In addition, the founder of a new association contacted several of us in the association seeking to start a "founders group" within the American Society of Association Executives.
When I mentioned this to an association magazine editor, she expressed surprise that people would be starting new organizations during a down economy. Is it?
I don't have any supporting data to suggest how wide spread this is so can't say it is a trend. Not unlike the corporate sector, founders of nonprofits face several challenges.
Bruce Butterfield of The Forbes Group summarized those challenges in three categories: will, resources and time. If one is missing, the endeavor will fail from the beginning.
- Will means that you have a burning desire to make the association succeed and will slog on even when things get rough.
- Resources include access to the market (I started what appeared to be a viable association, but it found that there was no easy way to reach the field), start-up capital (in my experience, this needs to be about $250,000, though I done a couple for much less), management (usually the founder in the beginning but quickly transitioning to an AMC or part time administrator).
- Time often becomes the big bugaboo. Most founders have jobs and are attempting to create the association in their off hours. It takes a great deal of time to get the organization up and running. I had one founder whose idea was well formed, had resources, had a good strategic and business plan and had others willing to pitch in but who was running a growing firm that allowed him little time to devote to the association. As a result, it never got off the ground.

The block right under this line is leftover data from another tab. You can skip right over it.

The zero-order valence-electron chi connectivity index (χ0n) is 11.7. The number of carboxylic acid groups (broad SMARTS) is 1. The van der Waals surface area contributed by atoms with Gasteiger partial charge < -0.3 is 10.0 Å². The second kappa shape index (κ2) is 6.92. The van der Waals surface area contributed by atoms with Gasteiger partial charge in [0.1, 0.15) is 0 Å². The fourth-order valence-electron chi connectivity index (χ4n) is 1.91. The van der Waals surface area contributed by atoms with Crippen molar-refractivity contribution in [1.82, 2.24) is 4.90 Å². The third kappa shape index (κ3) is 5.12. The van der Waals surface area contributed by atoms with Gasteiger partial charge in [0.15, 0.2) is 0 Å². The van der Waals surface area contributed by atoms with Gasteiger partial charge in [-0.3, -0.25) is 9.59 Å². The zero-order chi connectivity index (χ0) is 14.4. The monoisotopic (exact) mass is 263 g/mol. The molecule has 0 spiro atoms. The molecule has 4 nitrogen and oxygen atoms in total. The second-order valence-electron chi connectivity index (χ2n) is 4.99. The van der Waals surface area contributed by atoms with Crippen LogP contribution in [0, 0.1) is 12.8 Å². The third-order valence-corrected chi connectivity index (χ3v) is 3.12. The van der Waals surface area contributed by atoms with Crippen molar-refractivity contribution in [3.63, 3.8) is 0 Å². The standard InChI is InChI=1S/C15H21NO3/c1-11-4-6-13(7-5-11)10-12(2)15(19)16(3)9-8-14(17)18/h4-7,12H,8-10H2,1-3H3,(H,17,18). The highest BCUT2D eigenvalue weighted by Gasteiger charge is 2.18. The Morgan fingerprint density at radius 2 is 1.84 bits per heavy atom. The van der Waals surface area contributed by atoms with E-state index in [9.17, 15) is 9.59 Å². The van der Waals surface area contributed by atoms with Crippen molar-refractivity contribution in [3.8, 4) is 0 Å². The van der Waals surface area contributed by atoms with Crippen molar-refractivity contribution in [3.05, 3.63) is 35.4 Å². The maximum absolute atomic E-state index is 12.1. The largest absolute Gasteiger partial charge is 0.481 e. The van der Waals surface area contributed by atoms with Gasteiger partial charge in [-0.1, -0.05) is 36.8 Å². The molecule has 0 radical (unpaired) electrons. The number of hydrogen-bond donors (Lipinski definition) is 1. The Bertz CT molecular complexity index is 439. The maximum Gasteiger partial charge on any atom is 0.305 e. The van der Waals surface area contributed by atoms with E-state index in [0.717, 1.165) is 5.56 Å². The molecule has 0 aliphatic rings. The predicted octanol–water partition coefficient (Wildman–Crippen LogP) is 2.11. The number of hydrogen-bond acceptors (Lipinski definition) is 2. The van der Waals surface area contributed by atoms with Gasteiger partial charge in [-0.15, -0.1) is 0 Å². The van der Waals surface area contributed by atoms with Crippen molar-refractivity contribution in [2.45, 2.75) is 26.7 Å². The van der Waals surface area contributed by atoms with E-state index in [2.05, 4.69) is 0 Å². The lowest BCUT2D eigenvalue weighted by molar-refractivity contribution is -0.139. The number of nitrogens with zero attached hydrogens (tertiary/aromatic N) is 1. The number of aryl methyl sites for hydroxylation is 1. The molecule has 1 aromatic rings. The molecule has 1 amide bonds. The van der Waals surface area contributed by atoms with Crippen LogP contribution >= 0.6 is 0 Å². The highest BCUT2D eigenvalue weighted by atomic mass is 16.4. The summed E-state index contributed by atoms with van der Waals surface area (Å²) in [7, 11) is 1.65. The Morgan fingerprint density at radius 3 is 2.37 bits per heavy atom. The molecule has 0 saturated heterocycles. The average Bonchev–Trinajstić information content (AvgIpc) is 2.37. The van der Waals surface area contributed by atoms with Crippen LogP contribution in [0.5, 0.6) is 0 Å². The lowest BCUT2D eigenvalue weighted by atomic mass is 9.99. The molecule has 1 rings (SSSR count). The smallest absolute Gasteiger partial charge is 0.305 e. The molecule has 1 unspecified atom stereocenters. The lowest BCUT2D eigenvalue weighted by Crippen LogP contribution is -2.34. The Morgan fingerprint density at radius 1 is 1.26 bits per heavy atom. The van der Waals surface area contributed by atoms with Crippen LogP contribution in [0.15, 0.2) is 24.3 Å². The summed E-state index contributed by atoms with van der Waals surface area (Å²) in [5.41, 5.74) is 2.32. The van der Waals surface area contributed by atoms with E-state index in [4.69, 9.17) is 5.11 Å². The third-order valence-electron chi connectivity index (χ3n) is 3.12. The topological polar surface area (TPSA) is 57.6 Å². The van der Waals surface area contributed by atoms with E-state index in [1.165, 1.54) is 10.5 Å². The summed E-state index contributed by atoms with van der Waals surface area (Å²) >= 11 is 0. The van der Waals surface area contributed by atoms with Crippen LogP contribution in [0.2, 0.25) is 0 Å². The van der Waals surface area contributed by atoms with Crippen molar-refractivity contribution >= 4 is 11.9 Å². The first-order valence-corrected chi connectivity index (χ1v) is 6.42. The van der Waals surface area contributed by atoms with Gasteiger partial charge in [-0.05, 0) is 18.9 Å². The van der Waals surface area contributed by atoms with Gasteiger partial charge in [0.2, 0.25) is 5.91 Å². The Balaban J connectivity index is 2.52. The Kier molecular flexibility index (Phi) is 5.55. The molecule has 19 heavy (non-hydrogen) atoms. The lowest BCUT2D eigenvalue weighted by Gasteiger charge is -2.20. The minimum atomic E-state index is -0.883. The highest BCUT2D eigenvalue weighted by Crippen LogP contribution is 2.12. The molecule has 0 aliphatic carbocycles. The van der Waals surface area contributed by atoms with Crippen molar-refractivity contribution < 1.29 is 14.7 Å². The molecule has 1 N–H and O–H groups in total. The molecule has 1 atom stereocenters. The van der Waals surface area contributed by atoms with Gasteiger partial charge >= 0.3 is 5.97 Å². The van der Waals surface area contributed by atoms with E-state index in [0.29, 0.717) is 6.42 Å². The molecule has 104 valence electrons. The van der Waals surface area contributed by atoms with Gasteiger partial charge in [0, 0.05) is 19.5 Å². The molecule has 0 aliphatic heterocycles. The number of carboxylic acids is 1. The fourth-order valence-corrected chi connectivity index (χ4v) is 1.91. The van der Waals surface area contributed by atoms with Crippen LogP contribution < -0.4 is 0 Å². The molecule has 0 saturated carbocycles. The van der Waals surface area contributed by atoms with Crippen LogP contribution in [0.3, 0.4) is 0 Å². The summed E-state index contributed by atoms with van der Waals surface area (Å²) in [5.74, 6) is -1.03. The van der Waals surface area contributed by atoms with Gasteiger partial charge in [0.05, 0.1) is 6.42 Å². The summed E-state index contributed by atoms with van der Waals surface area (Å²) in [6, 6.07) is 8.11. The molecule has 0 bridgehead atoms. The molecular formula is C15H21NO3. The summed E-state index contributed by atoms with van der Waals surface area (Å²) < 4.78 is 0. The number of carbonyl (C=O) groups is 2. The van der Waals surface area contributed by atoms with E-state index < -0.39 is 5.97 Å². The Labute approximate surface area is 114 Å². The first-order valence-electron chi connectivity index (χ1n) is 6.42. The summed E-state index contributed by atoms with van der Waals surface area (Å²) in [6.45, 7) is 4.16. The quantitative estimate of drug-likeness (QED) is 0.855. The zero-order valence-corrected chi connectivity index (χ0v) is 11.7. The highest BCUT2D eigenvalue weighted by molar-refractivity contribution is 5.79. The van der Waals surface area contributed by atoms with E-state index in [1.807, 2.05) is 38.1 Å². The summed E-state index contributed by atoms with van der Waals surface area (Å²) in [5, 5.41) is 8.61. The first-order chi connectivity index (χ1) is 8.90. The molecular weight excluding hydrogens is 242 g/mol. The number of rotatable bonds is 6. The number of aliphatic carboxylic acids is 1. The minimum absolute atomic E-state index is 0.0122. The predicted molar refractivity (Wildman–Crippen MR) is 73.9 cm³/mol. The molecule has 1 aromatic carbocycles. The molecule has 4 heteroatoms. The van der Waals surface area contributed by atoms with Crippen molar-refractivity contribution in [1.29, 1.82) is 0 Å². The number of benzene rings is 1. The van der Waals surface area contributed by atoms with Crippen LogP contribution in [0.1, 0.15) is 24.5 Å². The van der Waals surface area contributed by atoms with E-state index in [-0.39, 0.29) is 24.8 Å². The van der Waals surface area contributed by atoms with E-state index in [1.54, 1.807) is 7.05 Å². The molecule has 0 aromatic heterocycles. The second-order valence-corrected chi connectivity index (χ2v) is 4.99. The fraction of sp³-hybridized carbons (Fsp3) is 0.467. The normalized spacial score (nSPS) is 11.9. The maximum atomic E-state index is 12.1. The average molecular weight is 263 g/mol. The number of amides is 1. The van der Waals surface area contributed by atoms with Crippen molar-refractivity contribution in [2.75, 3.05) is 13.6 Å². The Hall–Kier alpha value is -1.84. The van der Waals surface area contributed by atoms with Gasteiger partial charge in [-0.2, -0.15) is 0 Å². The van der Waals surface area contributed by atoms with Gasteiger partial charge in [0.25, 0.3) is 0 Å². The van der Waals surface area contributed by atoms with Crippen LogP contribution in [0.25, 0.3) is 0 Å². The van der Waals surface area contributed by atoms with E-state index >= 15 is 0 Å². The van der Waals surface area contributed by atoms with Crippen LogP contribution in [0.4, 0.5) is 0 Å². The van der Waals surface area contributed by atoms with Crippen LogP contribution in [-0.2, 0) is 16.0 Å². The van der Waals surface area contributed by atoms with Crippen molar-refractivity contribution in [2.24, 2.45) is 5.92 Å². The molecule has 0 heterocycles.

Based on my experience in founding three startups and managing four others (two of which failed), these three elements ring true to me.
Meanwhile, all this has started me wondering. Many startup businesses have access to funds from "angel investors." Why don't we have similar funds for startup nonprofits? Especially in this era of corporate social responsibility?